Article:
During quarantine people tried new things to stave off boredom such as baking bread, exercising, and much more. When I decided to try to leave my night shift worker’s schedule and come to Shanghai in November, I experienced many firsts. First time applying for a visa after the Houston consulate closed, taking multiple covid tests, flying internationally, flying by myself, etc., but the most important one was this was my first time coming back to China in nearly nineteen years.
Nineteen years ago in Huaibei, Anhui, I was abandoned and “found” next to a fish farm. Like most abandoned babies, no one stepped forward as my biological parents, so I was placed in an orphanage. After ten months in the orphanage, I was adopted by an American family and moved to the US. I lived my life as any other Asian-American, except I have American parents who have an American cultural background and do not speak Chinese. Therefore, I am Chinese-American-passing to society, but my cultural background is American.
When I applied to NYU Shanghai, I knew that if I was accepted and decided to attend, I would finally have the opportunity to return to China. But that fact also came with challenges and struggles I would be forced to face. I brushed those issues away and did not think too much about them because the chance of me getting accepted was slim anyways. That was a down-the-line problem. But then they accepted me, and I accepted them. The down-the-line problem became imminent.
Being adopted from China gives me two kinds of challenges. The first kind is the legal challenges, and the second kind is identity and mental challenges.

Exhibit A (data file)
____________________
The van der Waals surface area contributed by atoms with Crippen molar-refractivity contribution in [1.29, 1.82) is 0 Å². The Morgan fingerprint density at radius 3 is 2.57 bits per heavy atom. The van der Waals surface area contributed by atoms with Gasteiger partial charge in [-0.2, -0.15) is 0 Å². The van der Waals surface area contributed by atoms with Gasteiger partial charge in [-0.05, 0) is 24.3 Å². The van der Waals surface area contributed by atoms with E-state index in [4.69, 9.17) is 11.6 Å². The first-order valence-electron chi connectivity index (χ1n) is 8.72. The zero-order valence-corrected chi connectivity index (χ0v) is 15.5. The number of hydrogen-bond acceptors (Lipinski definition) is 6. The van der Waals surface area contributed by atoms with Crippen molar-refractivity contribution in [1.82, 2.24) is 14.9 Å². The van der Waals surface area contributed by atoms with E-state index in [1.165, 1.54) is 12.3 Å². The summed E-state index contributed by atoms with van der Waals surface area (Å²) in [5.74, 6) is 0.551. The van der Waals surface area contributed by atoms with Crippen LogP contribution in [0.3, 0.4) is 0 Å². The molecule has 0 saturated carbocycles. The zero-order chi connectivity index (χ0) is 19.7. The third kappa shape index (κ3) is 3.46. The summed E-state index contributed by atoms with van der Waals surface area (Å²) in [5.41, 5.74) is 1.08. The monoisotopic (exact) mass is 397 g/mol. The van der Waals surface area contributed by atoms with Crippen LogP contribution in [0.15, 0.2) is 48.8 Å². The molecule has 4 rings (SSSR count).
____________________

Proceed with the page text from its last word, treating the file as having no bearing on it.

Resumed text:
Legally, being adopted from China slightly complicates everything government-related. When I landed in Pudong International Airport, besides having THAT covid test done, the custom workers asked me about my family background many times throughout the airport. Where are you from? Where were you born? What is your citizenship status? One of them even asked me if I had a Chinese name. These kinds of questions are difficult for me to answer because as an American citizen, my former Chinese name is my middle name. However, when I was a Chinese citizen all those years ago, I also had a Chinese name, so I was hesitant as to how to correctly respond. These extra steps did not prevent me from entering China or caused extreme issues, but they are extra barriers that non-adoptees do not have to face. And after fifteen hours of flying, I did not want to mess anything up and make my adoption be the reason I get into legal trouble.
Another instance where my adoption mattered, legally, was when I was applying for my residence permit. One of my adopted friends warned me beforehand that I needed all my adoption forms and certificates proving my citizenship status, so I knew going in that process was not as simple for other NYUSH students. At the bureau, when it was my turn, I walked up to the counter and had one of my Chinese-American friends help explain my situation. However, the whole interaction was still very difficult because he did not know “adopted” in Chinese. I was nervous and worried that I could not explain my citizenship history correctly. However, we successfully explained it, and I was told to stand in a separate line for former-Chinese citizens. Again I was nervous because I did not know what was going on. I have never been to a foreign country nor have I ever applied for a residence permit before. Once I was in this separate line, I was able to smoothly apply for my residence permit. Still, the whole process was daunting as an adoptee because I did not want my adopted status to cause a problem. And also throughout the entire legal process, I had to depend on a Chinese speaker because I understood nothing.